Interviews// LEGO Lord of the Rings

Posted 26 Oct 2012 14:00 by
Can you believe itís been nine years since we saw the final film in Peter Jacksonís Lord of the Rings trilogy? Time can be a mysterious mistress. But kids who might have been too young to watch the fantasy epic can get another chance to wield the One Ring to Rule Them All this Winter... albeit in Travellerís Talesí LEGO style.

With J.R.R. Tolkienís classic in their hands, the UK studio is taking on its most ambitious LEGO project to date. Rather than split up the games into multiple releases, it is hoping to cram as much content from the three films, books and other official material as possible into one disc.

Thatís resulted in the largest open world yet for the series, a huge amount of gameplay material and plenty of cinematic sequences to parody in the style that Travellerís Tales has become famous for. And itís looking as faithful to the Jackson movies as you would expect. I sat down with the gameís producer, aptly named Phil Ring, to tell us more about the process behind developing its biggest project.


SPOnG: You first introduced an open world to the LEGO series with LEGO Batman 2. Was there anything you learned from the development of that game which you applied to this one?

Phil Ring: Yeah, Gotham City was our first open world, and it was really cool to be able to fly to rooftops as Superman. But when we introduce any element into a LEGO game, we always ask ourselves what can be done to make each title feel different to the last. So for Lord of the Rings, we felt that navigation had to be tweaked to make sure things were really clear for people to understand.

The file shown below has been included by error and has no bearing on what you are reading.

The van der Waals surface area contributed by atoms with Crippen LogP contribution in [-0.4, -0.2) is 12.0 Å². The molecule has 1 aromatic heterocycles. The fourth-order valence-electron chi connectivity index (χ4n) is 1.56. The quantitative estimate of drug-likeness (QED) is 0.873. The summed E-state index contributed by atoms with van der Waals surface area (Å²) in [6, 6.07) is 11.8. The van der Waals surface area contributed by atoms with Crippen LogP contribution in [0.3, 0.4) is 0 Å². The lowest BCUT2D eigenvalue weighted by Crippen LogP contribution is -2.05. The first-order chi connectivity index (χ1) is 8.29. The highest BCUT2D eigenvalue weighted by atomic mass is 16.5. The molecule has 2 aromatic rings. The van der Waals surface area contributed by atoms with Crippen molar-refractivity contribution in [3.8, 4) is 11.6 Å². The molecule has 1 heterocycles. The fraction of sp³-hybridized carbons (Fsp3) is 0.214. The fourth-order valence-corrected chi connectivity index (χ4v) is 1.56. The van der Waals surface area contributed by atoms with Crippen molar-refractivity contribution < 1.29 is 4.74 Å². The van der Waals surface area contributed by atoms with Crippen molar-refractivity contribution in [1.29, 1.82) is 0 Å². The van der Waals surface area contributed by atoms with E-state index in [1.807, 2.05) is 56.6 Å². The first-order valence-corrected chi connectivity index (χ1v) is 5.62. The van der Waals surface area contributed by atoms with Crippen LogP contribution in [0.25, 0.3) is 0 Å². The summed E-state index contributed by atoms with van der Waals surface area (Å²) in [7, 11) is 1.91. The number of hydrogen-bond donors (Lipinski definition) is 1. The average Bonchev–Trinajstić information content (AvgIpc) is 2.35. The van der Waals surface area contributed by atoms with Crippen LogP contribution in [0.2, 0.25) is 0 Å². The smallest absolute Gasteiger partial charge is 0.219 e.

LEGO Batman 2 had our first attempt at a map system, too. We had never done anything like that before, and it was interesting to understand what kind of information would be useful to players. We had a compass in Batman - do we need a compass in Lord of the Rings? No, because we have quest studs, a self-orienting map and fast-travel points.

So we learnt a lot of lessons from doing open world with Batman that we wanted to refine when making this game. If thereís things that people didnít like, we wanted to make sure we improved on them.


SPOnG: It must have been a real challenge, with the amount of content you have available from the books and movies and the scale of the world, to effectively stream all of that seamlessly.

Phil Ring: That was our biggest technical obstacle. Lord of the Rings is a journey, and the primary goal for us was to allow people to go on that journey. But, itís an easy thing to say, and much harder to implement. In a way, itís why weíre doing this game now - we wanted to push the open world and hub in LEGO Batman 2 first, and it gave us some experience in working towards something much bigger.


SPOnG: What about from a design perspective? Youíre following the story of Lord of the Rings from the books and films, a very solid text. But you also have to keep players entertained with sidequests, right? How do you offer those features without messing up the flow of the story?

Phil Ring: When we started out, we knew that all the characters in the Lord of the Rings have unique abilities and equipment, that we thought would be great to include for optional side-quests. But then we realised that these perks only get given to the characters at certain points in the story. And yes, we didnít want to break the fiction for the sake of gameplay.

So yeah, we really focused on making sure we had enough fun things to do throughout the course of the story. To make sure players kept going off and getting distracted, wondering whatís around every corner of the world. I think having puzzles that both fit the LEGO and Lord of the Rings universes really come into play here.

With the LEGO puzzles, we could introduce some cool building puzzles that didnít detract - or at times, even built - on the story. Building ledges to reach higher places, that sort of thing. And then you have the Lord of the Rings-inspired quests, where you can help out dwarves hunting for Mithril. We get to play on two gameplay styles to keep things fresh when you donít want to continue the story.


SPOnG: How much of a creative license did New Line Cinema and Middle Earth Enterprises allow, so you could put your own LEGO spin and humour on the franchise. Were there any limitations to what you could do?

Phil Ring: No, they were both absolutely fantastic. We showed them concepts, told them how we were going to approach the game... they were fine with it. In fact, they contribute to the humour.